When FBI Agent Garrison Chase’s old mentor Slim shows up unannounced and badly beaten, he knows trouble can’t be far behind. Years earlier, Chase and Slim had been recruited to kill a Thai General and human trafficker called The Rat. They failed, and now Slim is set to testify against him – if he can first survive an attempted poisoning.
Chase knows that simply by association, his own life may already be in danger. Meanwhile, he learns that Slim has been hired by congresswoman and presidential candidate Henrietta Valenzuela to investigate her opponent Barrington Bradford Bollinger III. She purportedly suspects that the candidate is faking his blindness, and Slim asks for Chase’s help. But before he can make much progress, Chase is framed for the murder of someone he’s close to.
The second installment in author Craig N. Hooper’s Garrison Chase series begins with a bang, featuring one of the greatest opening lines we’ve seen all year: “The man who taught me two different ways to kill a person with my index finger showed up on my doorstep at twenty past six.” As with Hooper’s stellar debut, The Greatest Good, The Thin Line manages to operate within the dirty world of politics without being remotely political while delivering a thoroughly satisfying FBI procedural. While Chase has his theories as to the complex network of human trafficking, murder and politics at the book’s core, Hooper manages to deliver surprises until the very end.
Much like Harry Bosch in Michael Connelly’s outrageously successful series, Chase is obsessed with two things: delivering justice in a hopelessly unjust world, and protecting the fragmented remains of his family. Written in the first person, Chase exudes humanity and a depth of character that is rare for the genre. In particular, his relationship with Karla is expertly written, beautifully exploring the reality that those close to him always seem to pay a high price. Highly recommended.
The Ninth Session by Deborah Serani
Dr. Alicia Reese’s first encounter with new patient Lucas Ferro begins as she finds him suffering from a crippling panic attack in her darkened office bathroom. Ferro has been in therapy before, and he’s worried that nobody can help him. By their third meeting, he discloses vague details of what may be a murder scene, and Dr. Reese’s post-session notes set the stage for what will be a deeply unsettling relationship: “Am I in danger knowing this?”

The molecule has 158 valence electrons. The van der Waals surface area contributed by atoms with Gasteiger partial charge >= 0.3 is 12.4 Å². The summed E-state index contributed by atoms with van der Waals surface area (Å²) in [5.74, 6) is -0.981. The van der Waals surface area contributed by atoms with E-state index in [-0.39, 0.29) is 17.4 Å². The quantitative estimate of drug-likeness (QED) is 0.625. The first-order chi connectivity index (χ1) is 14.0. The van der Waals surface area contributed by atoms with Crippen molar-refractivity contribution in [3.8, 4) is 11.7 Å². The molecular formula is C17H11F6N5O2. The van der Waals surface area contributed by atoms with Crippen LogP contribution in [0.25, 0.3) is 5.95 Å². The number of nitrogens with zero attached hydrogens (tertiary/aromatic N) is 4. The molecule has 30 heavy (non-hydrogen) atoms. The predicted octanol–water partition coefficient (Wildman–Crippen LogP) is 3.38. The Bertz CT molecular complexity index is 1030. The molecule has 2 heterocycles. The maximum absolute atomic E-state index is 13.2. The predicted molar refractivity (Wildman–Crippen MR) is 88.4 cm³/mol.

Author Dr. Deborah Serani, a widely published psychologist whose work can be found across mainstream media, has crafted a thriller that is as hair-raising as it is believable. Serani tells the story from Dr. Reese’s point of view, who feels duty-bound to balance her legal and ethical obligations with fears for her personal safety. Should she risk Googling the details of the alleged incident to try to learn more, knowing that her search could be compromised or tracked? Should she confide in her supervisor?
Serani employs a tightly wound plot, wasting little time on backstory or world-building. While a personal tragedy in Dr. Reese’s life becomes relevant to the narrative, Serani prefers to focus on the sense of foreboding that begins in the first chapter and how much Dr. Reese’s professional code weighs on her in real-time. It’s a magnificent setup, and the build-up pays off early and often throughout the book. Let’s hope Serani has a series planned for Dr. Reese.
Bionic Bug by Natasha Bajema
The Bottom Line: A funny, vibrant, high-tech detective novel. One of the year’s best thrillers.
Set nearly a decade in the future, Bionic Bug begins as struggling private investigator Lara Kingsley and her partner and best friend, Sully, are hanging out at their favorite local haunt. Lara notices something odd about his appearance, but he doesn’t want to talk about it. Days later, the pair arrive separately to a Washington Nationals baseball game. Only Lara leaves the game alive.